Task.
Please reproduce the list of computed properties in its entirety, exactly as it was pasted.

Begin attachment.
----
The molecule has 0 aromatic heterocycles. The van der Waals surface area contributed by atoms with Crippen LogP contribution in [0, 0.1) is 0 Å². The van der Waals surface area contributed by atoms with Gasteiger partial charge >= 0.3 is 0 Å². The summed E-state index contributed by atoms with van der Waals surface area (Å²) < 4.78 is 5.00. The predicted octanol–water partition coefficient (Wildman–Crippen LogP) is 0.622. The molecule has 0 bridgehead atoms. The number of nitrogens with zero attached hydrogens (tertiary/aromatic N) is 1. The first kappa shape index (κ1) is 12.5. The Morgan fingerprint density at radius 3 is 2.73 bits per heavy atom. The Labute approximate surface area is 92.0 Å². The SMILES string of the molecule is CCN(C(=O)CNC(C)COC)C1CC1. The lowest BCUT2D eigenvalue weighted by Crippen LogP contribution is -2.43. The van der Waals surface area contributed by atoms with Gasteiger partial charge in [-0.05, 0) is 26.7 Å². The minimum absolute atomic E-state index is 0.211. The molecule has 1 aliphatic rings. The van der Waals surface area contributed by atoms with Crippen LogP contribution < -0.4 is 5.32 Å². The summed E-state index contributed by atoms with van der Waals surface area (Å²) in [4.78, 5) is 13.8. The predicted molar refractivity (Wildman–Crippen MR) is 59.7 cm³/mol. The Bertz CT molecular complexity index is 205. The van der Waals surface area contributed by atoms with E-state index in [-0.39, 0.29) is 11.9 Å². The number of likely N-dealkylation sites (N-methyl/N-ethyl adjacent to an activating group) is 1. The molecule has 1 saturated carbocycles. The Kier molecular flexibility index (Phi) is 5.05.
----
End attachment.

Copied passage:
The molecule has 0 aromatic heterocycles. The van der Waals surface area contributed by atoms with Crippen LogP contribution in [0, 0.1) is 0 Å². The van der Waals surface area contributed by atoms with Gasteiger partial charge >= 0.3 is 0 Å². The summed E-state index contributed by atoms with van der Waals surface area (Å²) < 4.78 is 5.00. The predicted octanol–water partition coefficient (Wildman–Crippen LogP) is 0.622. The molecule has 0 bridgehead atoms. The number of nitrogens with zero attached hydrogens (tertiary/aromatic N) is 1. The first kappa shape index (κ1) is 12.5. The Morgan fingerprint density at radius 3 is 2.73 bits per heavy atom. The Labute approximate surface area is 92.0 Å². The SMILES string of the molecule is CCN(C(=O)CNC(C)COC)C1CC1. The lowest BCUT2D eigenvalue weighted by Crippen LogP contribution is -2.43. The van der Waals surface area contributed by atoms with Gasteiger partial charge in [-0.05, 0) is 26.7 Å². The minimum absolute atomic E-state index is 0.211. The molecule has 1 aliphatic rings. The van der Waals surface area contributed by atoms with Crippen LogP contribution < -0.4 is 5.32 Å². The summed E-state index contributed by atoms with van der Waals surface area (Å²) in [4.78, 5) is 13.8. The predicted molar refractivity (Wildman–Crippen MR) is 59.7 cm³/mol. The Bertz CT molecular complexity index is 205. The van der Waals surface area contributed by atoms with E-state index in [-0.39, 0.29) is 11.9 Å². The number of likely N-dealkylation sites (N-methyl/N-ethyl adjacent to an activating group) is 1. The molecule has 1 saturated carbocycles. The Kier molecular flexibility index (Phi) is 5.05.